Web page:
Financial Planning 101 - The Emergency Fund. But What's The Real Reason?

in LeoFinance3 days ago

If you have ever spoken to a financial planner for more than 5 minutes regarding your fiscal picture, there's one phrase I bet you've heard.

If you have applied for a mortgage (as I recently have), dealt with a pension specialist or looked in to any kind of specialist investment you have likely heard one of two variations of it too...

1. Do you have an emergency fund?

2. How much is your emergency fund?

This is also written about extensively in books on the topic of wealth, investing or getting out of debt.

Do we really need an emergency fund?


Well as the name implies if you knew whether you needed it or not, the word 'emergency' would probably not be included in the name of the fund, right? How many of us plan an emergency in our diary for the 24th of October next year, the definition of an emergency is:

A serious, unexpected, and often dangerous situation requiring immediate action. (Thank YOU Oxford English Dictionary, you never disappoint!)

Even if you have not been in the position of having discussed this with a financial professional, I'm certain you can imagine how that conversation would likely go.

An emergency fund is often used as a metric for deciding on the fiscal responsibility of one trying to obtain credit such a mortgage or large loan for a car, home improvements and such, especially if they have little credit history to draw on to exhibit this.

The obvious reason this is important is that if the loan is granted then the debtor loses his job or suffers a period of ill health, the size of the emergency fund will determine the length of time he is in a position to continue to meet his obligations whilst not being paid a wage or on a reduced wage.

In the event of an emergency fund being evaluated when it comes to making an investment or opening up a limited access bank account or ISA/IRA this is to assess whether the funds that are essentially being locked away or that may incur large penalties for being accessed will cause any financial hardship if the person taking out the financial product has a fall in income or again, loses their income.

Lenders and financial product brokers or salespeople can be found legally liable for that hardship if they do not assess the potential customer for affordability. It is much less about them being ethical, moral and responsible lenders who care, and more about them staying on the right side of financial regulatory legislation and thus avoiding litigation at some point down the line if you end up living on a park bench with a battered umbrella and some newspapers as your sole possessions.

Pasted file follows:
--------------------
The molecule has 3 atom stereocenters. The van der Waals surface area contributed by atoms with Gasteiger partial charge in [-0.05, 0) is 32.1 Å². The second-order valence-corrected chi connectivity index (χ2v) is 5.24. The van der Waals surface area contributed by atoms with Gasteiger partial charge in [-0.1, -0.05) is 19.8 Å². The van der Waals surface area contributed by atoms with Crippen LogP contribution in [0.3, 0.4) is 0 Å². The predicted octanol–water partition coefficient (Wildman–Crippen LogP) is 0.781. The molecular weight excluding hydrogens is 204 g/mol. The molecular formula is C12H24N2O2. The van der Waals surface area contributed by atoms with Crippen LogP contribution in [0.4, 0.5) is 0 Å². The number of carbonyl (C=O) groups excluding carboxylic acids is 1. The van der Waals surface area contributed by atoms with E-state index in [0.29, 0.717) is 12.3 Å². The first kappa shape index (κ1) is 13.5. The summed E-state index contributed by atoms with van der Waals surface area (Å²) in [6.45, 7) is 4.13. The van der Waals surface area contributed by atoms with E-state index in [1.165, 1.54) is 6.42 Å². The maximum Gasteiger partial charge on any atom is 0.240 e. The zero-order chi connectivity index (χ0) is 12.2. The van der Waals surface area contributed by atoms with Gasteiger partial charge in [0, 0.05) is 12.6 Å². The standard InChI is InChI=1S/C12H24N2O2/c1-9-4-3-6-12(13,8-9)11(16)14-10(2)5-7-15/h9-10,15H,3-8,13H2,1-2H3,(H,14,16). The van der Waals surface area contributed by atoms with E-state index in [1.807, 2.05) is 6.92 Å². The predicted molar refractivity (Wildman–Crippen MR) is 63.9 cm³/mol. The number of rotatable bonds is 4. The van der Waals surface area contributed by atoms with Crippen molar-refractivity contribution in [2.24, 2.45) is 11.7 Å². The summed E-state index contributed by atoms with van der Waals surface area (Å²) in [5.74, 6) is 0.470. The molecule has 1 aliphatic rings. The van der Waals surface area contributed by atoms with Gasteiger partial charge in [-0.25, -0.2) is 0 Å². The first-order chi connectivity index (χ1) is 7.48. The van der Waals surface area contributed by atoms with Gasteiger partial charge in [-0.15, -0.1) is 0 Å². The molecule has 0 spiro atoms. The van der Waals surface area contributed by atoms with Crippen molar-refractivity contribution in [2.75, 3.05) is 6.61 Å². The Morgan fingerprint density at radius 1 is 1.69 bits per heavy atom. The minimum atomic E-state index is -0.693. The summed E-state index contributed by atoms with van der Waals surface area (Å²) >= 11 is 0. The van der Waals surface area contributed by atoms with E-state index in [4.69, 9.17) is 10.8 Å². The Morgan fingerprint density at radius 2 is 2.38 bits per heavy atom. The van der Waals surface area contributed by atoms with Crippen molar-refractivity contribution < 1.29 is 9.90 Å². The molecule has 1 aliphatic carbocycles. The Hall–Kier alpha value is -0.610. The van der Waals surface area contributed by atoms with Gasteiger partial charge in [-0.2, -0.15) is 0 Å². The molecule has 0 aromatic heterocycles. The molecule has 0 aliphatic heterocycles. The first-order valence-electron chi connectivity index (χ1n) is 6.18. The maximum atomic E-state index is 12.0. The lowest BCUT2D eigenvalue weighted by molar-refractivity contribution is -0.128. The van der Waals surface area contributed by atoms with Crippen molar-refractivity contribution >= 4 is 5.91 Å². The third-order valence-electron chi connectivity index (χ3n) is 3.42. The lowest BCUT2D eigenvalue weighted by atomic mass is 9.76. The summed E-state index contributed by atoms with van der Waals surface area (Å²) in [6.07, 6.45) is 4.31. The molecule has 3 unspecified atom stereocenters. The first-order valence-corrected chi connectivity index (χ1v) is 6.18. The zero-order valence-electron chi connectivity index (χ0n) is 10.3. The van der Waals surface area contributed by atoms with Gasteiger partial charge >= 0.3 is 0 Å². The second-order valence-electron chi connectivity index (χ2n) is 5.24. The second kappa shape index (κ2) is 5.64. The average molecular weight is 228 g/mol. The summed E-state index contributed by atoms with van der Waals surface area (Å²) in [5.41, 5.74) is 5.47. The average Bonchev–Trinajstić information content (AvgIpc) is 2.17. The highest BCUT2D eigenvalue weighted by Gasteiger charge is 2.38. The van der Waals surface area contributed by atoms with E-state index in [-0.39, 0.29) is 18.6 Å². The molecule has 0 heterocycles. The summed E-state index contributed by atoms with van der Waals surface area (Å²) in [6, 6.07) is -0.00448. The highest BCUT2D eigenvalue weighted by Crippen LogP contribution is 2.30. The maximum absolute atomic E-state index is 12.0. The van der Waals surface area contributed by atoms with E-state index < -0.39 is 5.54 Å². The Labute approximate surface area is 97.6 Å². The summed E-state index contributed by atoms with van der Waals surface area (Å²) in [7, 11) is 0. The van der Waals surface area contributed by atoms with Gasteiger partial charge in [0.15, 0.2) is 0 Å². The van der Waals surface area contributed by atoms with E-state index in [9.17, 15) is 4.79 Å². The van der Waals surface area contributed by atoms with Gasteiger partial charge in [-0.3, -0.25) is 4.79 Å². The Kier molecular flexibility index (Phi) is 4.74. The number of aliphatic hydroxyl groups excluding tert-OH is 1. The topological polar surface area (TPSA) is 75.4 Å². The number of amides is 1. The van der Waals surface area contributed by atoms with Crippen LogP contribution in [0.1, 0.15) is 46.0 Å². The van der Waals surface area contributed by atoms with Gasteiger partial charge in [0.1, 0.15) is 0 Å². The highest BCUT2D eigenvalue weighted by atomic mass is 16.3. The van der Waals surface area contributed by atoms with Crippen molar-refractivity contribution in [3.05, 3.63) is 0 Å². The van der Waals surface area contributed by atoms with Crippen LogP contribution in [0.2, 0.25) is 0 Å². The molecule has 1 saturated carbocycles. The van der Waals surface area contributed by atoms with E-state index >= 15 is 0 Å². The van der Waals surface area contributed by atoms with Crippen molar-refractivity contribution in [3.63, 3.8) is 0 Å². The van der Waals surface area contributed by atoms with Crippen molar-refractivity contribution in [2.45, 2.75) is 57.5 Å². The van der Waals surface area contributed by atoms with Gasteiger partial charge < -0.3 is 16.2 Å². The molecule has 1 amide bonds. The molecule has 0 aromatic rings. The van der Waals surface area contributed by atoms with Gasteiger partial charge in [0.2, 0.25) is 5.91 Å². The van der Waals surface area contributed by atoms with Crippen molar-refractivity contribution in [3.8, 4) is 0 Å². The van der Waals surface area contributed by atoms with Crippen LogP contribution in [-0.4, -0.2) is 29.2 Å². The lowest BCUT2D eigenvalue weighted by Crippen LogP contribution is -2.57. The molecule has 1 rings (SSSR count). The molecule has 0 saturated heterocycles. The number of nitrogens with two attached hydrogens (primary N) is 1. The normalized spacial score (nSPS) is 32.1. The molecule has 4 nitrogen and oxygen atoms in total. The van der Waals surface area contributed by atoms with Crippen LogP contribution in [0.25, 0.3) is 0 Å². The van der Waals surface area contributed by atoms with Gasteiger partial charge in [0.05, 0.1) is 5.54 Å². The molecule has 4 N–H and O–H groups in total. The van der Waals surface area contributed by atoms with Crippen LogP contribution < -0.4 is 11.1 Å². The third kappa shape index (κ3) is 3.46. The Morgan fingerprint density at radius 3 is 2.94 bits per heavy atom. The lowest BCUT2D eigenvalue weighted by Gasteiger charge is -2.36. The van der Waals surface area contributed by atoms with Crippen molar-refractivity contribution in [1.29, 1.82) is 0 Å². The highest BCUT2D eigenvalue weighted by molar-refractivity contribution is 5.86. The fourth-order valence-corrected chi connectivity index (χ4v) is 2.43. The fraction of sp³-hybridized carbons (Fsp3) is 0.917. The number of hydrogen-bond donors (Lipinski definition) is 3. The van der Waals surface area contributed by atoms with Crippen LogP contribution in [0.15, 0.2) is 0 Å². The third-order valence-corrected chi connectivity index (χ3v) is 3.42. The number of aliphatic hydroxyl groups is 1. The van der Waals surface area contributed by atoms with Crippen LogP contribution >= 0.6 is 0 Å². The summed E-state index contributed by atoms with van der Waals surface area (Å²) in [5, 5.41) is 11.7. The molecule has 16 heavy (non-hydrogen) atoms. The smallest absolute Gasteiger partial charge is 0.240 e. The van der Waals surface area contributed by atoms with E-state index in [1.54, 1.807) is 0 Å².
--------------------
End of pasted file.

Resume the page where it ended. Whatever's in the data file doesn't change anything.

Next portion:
Since the 2008 crash, preceded by the 'credit crunch' as it was euphemistically called, such checks and balances are routinely carried out in a way that they were routinely ignored during the boom-times, meaning that at the first sign of trouble, millions were sailing too close to the wind.


Financial planners and tax and retirement specialists similarly place so much emphasis on the emergency fund because if they offer a tailored plan that causes financial jeopardy to you several years after following their recommendations, they can not do what most of us here would do when discussing financial planning and say:

This information is for illustrative and entertainment purposes only and should not be considered financial advice.

Because uhm... It is precisely financial advice and they do not wish to receive a good spanking from the financial ombudsman or other regulator.

All of the reasons outlined so far for saving up an emergency fund would appear valid. They all sound like a sensible precaution to shield us somewhat if the catastrophic or at the very least, the unexpected happens.

However my personal favourite reason in favour of having an emergency fund can be summed up in one word, I shall tell you what is in just a moment, but first, there is one more consideration that the professionals just don't seem able to agree on...

The precise length of time your emergency fund should provide a buffer against the unexpected for...

Many suggest 3 months. Others decry that this is simply not enough and 3 to 6 months is way more prudent. Yet others suggest, and at-least some of the books I have read on the topic, that you really need to insure your financial future for 1 year.

Maybe they are right but by the time you save up an entire years salary, the need you had to apply for credit has likely passed, your car may have finally given up the ghost or the favourable interest rates that existed when you planned to take outa mortgage to buy your home, may well have skyrocketed.

On this point there is some hope though. An emergency fund is not designed to be an entire year's worth of salary. The aim is to meet your essential obligations during a period of upheaval. Think food, clothing, medical, energy, rent, fuel and essential local/work travel.

Your emergency fund does not take in to account, luxuries, leisure, treats, eating out and vacations.